The Common App also has a number of other features designed to make the college application process easier, such as the ability to request transcripts and letters of recommendation, to upload essays and other documents, and to track the status of your applications.
Overall, the Common App is a valuable resource for high school seniors who are applying to college. By streamlining the application process, it makes it easier for students to apply to multiple colleges and universities with one form, reducing the time and stress of the college application process.
Why saving for college is important:
It’s never too early (or too late) to start saving for college, as the cost of higher education can add up quickly.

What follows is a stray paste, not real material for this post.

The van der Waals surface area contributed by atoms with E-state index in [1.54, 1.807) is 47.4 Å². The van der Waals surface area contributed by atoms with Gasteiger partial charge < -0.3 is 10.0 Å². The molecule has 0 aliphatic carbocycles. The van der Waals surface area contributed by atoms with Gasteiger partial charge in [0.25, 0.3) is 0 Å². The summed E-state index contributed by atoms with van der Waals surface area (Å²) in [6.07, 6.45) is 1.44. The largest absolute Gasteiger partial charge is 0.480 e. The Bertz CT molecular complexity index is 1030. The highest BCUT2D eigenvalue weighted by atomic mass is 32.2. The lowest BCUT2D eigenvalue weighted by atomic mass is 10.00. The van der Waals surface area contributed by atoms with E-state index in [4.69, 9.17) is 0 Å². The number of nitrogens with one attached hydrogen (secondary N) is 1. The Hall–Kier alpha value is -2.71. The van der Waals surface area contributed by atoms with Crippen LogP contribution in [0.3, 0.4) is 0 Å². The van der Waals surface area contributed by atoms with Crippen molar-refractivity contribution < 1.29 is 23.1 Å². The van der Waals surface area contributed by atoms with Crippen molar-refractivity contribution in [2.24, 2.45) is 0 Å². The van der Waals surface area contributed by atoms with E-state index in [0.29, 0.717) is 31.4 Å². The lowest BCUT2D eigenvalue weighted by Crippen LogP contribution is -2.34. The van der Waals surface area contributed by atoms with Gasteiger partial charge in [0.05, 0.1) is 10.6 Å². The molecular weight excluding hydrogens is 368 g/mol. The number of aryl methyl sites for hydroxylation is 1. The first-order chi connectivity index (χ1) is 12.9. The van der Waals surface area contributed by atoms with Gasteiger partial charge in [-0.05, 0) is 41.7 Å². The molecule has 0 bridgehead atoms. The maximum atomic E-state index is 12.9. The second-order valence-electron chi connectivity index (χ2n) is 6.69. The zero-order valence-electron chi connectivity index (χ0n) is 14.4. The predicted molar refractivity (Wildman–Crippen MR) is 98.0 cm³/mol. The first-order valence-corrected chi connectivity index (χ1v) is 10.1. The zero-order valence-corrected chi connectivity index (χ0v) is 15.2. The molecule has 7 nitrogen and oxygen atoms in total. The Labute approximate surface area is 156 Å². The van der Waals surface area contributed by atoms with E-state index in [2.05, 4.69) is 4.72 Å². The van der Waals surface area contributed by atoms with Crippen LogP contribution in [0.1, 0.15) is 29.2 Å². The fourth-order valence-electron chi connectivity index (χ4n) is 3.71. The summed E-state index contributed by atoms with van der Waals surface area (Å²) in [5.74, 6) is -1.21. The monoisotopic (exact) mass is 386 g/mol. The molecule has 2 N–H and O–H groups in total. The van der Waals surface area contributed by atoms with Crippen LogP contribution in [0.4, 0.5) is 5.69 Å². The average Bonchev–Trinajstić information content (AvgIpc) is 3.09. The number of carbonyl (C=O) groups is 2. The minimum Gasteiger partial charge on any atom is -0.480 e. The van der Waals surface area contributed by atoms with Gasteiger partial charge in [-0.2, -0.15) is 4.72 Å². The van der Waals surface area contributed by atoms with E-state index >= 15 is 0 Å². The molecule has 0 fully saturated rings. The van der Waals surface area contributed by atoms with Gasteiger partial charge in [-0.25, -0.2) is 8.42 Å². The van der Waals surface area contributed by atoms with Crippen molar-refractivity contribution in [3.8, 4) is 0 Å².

Start as early as possible. If you’re a new parent, starting to save for college as soon as possible can help you stay ahead of the game. We purchased a Prepaid Plan for Steven when he was just 6 months old and one for Sadie when she was 5. Both Prepaid Plans have been paid off for years and are ready for use!
Set a savings goal. Determine how much you want to save and create a plan to reach your goal. This can help you prioritize your savings and make it easier to stick to your plan. Florida Prepaid has college plans made for you, giving you the opportunity to save in a way that’s best for you. Plans start as low as $45/month.
When you are ready and have about 15 minutes, you can get started with Florida Prepaid here. You’ll be glad you did. I promise. Still have questions about Florida 529 Prepaid College Plans? Be sure to check out these Frequently Asked Questions.
Learn more about Florida Prepaid College Plans online and feel free to follow Florida Prepaid College Plans on Facebook, Twitter, and YouTube to stay up to date with information on Open Enrollment but get tips on college and more. You can also give the Florida Prepaid College Board Customer Service team a call, the Florida Prepaid College Board phone number is 1-800-552-4723.